By Phil Mercer
Australian Prime Minister Scott Morrison is demanding the Chinese government delete a “repugnant” tweet of alleged war crimes in Afghanistan. The doctored image appears to shows an Australian soldier murdering a child. It follows a report last week that found Australian special forces had committed at least 39 unlawful killings in Afghanistan.
The image is confronting. It was posted by a Chinese Foreign Ministry spokesman Lijian Zhao and shows a doctored image which portrayed an Australian soldier with a bloody knife next to a child. The child is seen holding a lamb. The text beneath the photo reads: “Don’t be afraid, we are coming to bring you peace!”
Australian media reported the Twitter post appeared to be a reference to unsubstantiated rumors that elite Australian soldiers used knives to murder two Afghan teenagers. An inquiry into misconduct by special forces found no evidence to support the hearsay.
It did, however, find “credible evidence” of unlawful killings by Australian forces in Afghanistan between 2005 and 2016.
Last week Zhao said China “strongly condemned” the soldiers’ actions, and that the four-year inquiry “fully exposed the hypocrisy of the human rights and freedom these Western countries are always chanting”.
The fake picture posted online has infuriated Australia.
“The Chinese government should be totally ashamed of this post. It diminishes them in the world’s eyes,” said Prime Minister Morrison. “Australia is seeking an apology from the Ministry of Foreign Affairs from the Chinese government for this outrageous post. We are also seeking its removal immediately and have also contacted Twitter to take it down immediately. It is a false image and a terrible slur.”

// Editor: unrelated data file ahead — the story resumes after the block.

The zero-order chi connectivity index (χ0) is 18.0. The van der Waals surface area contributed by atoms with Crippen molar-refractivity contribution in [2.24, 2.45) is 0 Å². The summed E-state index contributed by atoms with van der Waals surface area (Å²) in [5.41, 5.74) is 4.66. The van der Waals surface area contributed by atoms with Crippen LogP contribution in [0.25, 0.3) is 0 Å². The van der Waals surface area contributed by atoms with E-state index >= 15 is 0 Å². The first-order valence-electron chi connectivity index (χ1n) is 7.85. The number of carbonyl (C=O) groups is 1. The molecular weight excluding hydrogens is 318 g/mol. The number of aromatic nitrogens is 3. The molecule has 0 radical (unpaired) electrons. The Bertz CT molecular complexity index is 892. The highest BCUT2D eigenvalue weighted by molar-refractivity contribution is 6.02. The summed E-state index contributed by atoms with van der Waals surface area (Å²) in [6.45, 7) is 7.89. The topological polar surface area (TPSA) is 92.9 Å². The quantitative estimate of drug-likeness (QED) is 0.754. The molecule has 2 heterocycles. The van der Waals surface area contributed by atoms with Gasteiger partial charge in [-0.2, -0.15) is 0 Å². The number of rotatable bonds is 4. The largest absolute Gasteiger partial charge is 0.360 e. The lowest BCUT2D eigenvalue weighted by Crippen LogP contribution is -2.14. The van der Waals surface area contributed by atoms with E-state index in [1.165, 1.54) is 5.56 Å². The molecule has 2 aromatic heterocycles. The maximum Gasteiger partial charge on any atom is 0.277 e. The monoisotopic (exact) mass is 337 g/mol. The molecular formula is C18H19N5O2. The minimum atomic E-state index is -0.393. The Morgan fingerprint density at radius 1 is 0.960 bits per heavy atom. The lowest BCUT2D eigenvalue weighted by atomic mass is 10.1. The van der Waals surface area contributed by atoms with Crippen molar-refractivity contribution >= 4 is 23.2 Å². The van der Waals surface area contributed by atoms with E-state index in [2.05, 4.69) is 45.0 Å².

Relations between the two nations were already frosty over allegations of Chinese interference in Australia’s domestic affairs, cyber-espionage and differing views on Beijing’s military expansion in the South China Sea and democracy in Hong Kong. Canberra’s call for a global investigation into the origins of the new coronavirus, which was first detected in China, angered the Chinese government. It insisted Australia was unfairly targeting China.
China now appears to be using trade to pressure Australia. Last week, Beijing announced sweeping tariffs on Australian wine exports, which are likely to inflict huge losses on parts of the industry. China has also imposed restrictions on other agricultural commodities and coal from Australia.
Analysts say the dispute over a fake photo posted by a Chinese official on Twitter will only enflame tensions further.